Double-standard approach inadmissible in fighting terrorism

18 November 2015 10:00 (UTC+04:00)

The struggle against terrorism has become one of the main priorities for most countries, either developed or not. This is reflected in the agenda of most high-ranking events around the world, one of which was the G20 Summit held in Antalya, Turkey.

Hence, it comes as no surprise that the summit in Antalya focused on efforts to combat terrorism that currently threatens world stability. However, this fight will yield the required results only when all the leading countries reach a common consensus on terrorism and terrorist organizations.

Despite terrorist organizations that are presently well known across the world, there are some, which are not recognized as terrorists by some states; however, they still continue to be a threat.

One such organization is the Armenian terrorist organization ASALA, which has become active in recent years.

More than one-third of terrorist attacks by ASALA targeted airports around the world and the rest against diplomatic missions, including Turkish diplomats, religious figures, and members of the media. In its latest attack, ASALA conducted a cyber attack on Azerbaijan and hacked its state portals and media sites.

Today, this terrorist organization threatens many countries around the world and neighboring Muslim countries in particular. Yet, most of the world ignores the threat of Armenian terrorism.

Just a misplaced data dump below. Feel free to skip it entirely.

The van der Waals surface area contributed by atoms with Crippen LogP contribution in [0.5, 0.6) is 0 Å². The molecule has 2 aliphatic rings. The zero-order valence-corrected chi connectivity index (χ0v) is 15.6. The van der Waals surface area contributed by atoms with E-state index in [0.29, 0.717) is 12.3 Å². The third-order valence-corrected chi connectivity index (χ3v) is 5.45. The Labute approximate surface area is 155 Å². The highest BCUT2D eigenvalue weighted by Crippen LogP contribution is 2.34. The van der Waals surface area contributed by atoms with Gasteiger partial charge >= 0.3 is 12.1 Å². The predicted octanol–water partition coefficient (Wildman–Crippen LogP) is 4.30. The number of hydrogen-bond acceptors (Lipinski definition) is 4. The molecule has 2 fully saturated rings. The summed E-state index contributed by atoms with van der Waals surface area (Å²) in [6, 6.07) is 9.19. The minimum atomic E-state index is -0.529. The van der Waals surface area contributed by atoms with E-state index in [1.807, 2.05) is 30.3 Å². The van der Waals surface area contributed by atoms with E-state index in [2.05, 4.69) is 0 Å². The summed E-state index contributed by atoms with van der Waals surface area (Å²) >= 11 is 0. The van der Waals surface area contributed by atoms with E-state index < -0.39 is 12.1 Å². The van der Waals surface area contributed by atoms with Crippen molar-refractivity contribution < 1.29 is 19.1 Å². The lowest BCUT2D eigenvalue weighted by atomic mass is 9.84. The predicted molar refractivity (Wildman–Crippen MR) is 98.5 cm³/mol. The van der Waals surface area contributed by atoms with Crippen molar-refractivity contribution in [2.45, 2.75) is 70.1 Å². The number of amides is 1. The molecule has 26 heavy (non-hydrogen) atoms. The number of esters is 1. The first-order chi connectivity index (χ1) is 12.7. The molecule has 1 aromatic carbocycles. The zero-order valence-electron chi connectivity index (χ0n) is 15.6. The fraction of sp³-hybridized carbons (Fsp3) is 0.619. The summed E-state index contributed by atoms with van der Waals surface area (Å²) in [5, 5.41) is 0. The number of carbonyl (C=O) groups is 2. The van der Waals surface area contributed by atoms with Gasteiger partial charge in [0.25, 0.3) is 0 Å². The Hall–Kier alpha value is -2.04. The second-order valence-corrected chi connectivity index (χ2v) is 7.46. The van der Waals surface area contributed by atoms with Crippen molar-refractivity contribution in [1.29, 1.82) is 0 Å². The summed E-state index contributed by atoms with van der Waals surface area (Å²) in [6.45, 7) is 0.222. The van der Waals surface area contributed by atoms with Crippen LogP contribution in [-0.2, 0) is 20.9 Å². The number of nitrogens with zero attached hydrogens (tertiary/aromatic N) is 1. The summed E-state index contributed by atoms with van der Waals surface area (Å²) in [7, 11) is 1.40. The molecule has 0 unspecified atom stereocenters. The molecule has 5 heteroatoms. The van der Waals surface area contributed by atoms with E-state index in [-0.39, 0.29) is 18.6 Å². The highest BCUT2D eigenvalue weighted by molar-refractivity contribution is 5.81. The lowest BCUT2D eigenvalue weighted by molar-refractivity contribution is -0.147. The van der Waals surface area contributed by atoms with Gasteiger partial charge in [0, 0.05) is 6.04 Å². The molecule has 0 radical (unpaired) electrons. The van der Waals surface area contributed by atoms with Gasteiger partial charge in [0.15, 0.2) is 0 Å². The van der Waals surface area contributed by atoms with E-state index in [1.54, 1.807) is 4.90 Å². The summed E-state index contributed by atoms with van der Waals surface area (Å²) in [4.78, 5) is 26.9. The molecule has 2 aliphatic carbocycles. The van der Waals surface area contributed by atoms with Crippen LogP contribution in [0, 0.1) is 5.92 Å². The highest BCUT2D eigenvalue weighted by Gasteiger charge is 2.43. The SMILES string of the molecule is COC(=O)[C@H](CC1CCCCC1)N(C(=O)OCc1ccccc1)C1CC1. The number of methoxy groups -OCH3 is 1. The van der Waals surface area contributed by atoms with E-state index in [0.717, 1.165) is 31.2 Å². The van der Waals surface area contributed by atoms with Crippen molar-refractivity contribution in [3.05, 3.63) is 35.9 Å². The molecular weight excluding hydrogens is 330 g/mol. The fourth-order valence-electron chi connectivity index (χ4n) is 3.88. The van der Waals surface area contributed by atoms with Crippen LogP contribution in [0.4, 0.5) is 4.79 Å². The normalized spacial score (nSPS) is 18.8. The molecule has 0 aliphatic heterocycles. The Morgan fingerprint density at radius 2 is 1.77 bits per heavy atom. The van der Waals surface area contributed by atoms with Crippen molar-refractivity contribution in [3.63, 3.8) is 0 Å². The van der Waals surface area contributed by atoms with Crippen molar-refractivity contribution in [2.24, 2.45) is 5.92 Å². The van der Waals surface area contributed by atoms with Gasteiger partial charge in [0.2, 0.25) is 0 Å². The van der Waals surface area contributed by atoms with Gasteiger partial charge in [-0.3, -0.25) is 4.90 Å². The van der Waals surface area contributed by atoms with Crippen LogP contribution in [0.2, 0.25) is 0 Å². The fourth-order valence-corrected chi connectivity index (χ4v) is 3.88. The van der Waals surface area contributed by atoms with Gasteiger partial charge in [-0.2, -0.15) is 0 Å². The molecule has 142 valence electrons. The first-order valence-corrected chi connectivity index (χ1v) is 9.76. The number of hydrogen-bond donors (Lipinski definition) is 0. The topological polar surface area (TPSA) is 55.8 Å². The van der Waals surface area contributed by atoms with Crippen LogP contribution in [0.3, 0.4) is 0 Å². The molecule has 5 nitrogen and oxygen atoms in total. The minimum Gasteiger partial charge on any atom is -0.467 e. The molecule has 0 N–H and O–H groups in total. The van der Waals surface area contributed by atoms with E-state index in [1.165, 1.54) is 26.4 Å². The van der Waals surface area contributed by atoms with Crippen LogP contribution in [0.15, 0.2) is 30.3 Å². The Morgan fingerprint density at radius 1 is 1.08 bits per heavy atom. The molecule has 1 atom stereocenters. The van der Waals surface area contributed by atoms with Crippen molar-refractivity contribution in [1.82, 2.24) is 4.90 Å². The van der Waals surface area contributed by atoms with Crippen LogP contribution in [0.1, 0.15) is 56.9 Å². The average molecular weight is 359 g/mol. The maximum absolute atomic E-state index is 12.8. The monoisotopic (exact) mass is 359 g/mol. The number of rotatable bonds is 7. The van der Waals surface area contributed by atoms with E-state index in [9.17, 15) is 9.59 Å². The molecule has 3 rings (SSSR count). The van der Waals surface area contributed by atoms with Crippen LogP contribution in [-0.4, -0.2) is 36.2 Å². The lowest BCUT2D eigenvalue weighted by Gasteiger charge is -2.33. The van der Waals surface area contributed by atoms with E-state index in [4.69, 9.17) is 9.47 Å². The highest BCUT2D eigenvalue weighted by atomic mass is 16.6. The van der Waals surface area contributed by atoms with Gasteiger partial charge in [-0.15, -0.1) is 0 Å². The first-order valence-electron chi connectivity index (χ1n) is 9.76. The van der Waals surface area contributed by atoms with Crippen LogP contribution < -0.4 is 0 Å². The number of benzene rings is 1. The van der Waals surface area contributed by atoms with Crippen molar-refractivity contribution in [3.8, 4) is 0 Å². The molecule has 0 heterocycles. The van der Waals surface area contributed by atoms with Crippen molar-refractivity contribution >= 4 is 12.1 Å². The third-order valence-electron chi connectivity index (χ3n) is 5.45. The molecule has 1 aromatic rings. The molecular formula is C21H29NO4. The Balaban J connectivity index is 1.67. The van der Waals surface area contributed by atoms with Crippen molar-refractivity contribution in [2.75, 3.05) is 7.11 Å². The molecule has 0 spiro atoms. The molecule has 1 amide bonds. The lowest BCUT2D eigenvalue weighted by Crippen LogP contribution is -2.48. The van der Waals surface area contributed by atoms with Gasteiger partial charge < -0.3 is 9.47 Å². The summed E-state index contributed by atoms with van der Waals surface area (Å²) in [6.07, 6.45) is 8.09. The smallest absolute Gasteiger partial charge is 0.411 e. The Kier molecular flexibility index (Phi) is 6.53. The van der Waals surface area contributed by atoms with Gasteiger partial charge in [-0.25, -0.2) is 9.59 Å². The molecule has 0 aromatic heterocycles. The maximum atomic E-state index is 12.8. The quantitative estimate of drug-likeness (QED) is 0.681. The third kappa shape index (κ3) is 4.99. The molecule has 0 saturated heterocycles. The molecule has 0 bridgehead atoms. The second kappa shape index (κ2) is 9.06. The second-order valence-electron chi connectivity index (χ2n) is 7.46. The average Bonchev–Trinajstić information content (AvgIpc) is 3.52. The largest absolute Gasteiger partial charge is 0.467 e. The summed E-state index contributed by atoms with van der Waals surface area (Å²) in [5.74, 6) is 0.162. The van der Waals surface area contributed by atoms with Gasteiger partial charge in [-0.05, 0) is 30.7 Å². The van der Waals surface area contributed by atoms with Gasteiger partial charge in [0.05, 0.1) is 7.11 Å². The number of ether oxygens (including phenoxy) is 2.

Such double standards are a menace to peace-loving countries, such as Azerbaijan, which has already suffered from Armenian aggression for over two decades.

Armenia has occupied more than 20 percent of Azerbaijan's internationally recognized territory, including Nagorno-Karabakh and seven adjacent regions, having made territorial claims against its South Caucasus neighbor, which led to a lengthy war in the early 1990s.

Yerevan has not yet implemented the UN Security Council's resolutions on its pullout from the neighboring country's territories. Moreover, peace talks mediated by Russia, France, and the United States, through the OSCE Minsk Group and based on the Madrid Principles, have been largely fruitless.

This frozen conflict still deprives Azerbaijan of a peaceful development.

“Azerbaijan is one of the countries suffering from terrorism, which is an integral part of Armenia’s policy of occupation against the country,” Azerbaijan’s President Ilham Aliyev stated at a working dinner hosted by Turkish President Recep Tayyip Erdogan in honor of the heads of state and government and international organizations participating in the G20 Summit in Antalya on November 15.

Over 2,000 Azerbaijani citizens were killed as a result of terrorist attacks committed by the Armenian terrorist organization in Azerbaijan, the president remarked.

Aliyev noted that Azerbaijan faced a humanitarian disaster, and nearly a million compatriots became refugees in their native lands as a result of the occupation.

As of today, when the stance on the struggle with terrorist organizations is hardening, the global powers should also draw attention to such threats, which may be local, but still have the potential to endanger some countries.